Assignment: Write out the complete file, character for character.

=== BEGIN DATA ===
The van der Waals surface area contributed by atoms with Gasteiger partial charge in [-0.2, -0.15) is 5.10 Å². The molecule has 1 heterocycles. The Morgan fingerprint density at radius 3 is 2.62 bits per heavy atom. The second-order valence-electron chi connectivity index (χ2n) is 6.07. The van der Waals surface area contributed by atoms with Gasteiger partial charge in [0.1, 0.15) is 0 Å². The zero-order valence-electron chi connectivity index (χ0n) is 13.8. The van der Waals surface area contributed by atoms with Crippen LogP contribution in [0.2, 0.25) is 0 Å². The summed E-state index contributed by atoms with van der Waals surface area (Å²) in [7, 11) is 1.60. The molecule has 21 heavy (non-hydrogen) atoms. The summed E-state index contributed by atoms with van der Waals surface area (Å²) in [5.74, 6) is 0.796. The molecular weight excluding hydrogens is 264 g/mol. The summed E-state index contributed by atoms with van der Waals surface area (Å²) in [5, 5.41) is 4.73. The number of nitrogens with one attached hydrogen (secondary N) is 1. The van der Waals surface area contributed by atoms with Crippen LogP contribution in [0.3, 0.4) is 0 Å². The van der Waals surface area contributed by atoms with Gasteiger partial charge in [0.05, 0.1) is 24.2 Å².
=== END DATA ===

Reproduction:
The van der Waals surface area contributed by atoms with Gasteiger partial charge in [-0.2, -0.15) is 5.10 Å². The molecule has 1 heterocycles. The Morgan fingerprint density at radius 3 is 2.62 bits per heavy atom. The second-order valence-electron chi connectivity index (χ2n) is 6.07. The van der Waals surface area contributed by atoms with Gasteiger partial charge in [0.1, 0.15) is 0 Å². The zero-order valence-electron chi connectivity index (χ0n) is 13.8. The van der Waals surface area contributed by atoms with Crippen LogP contribution in [0.2, 0.25) is 0 Å². The summed E-state index contributed by atoms with van der Waals surface area (Å²) in [7, 11) is 1.60. The molecule has 21 heavy (non-hydrogen) atoms. The summed E-state index contributed by atoms with van der Waals surface area (Å²) in [5.74, 6) is 0.796. The molecular weight excluding hydrogens is 264 g/mol. The summed E-state index contributed by atoms with van der Waals surface area (Å²) in [5, 5.41) is 4.73. The number of nitrogens with one attached hydrogen (secondary N) is 1. The van der Waals surface area contributed by atoms with Crippen LogP contribution in [0.3, 0.4) is 0 Å². The van der Waals surface area contributed by atoms with Gasteiger partial charge in [0.05, 0.1) is 24.2 Å².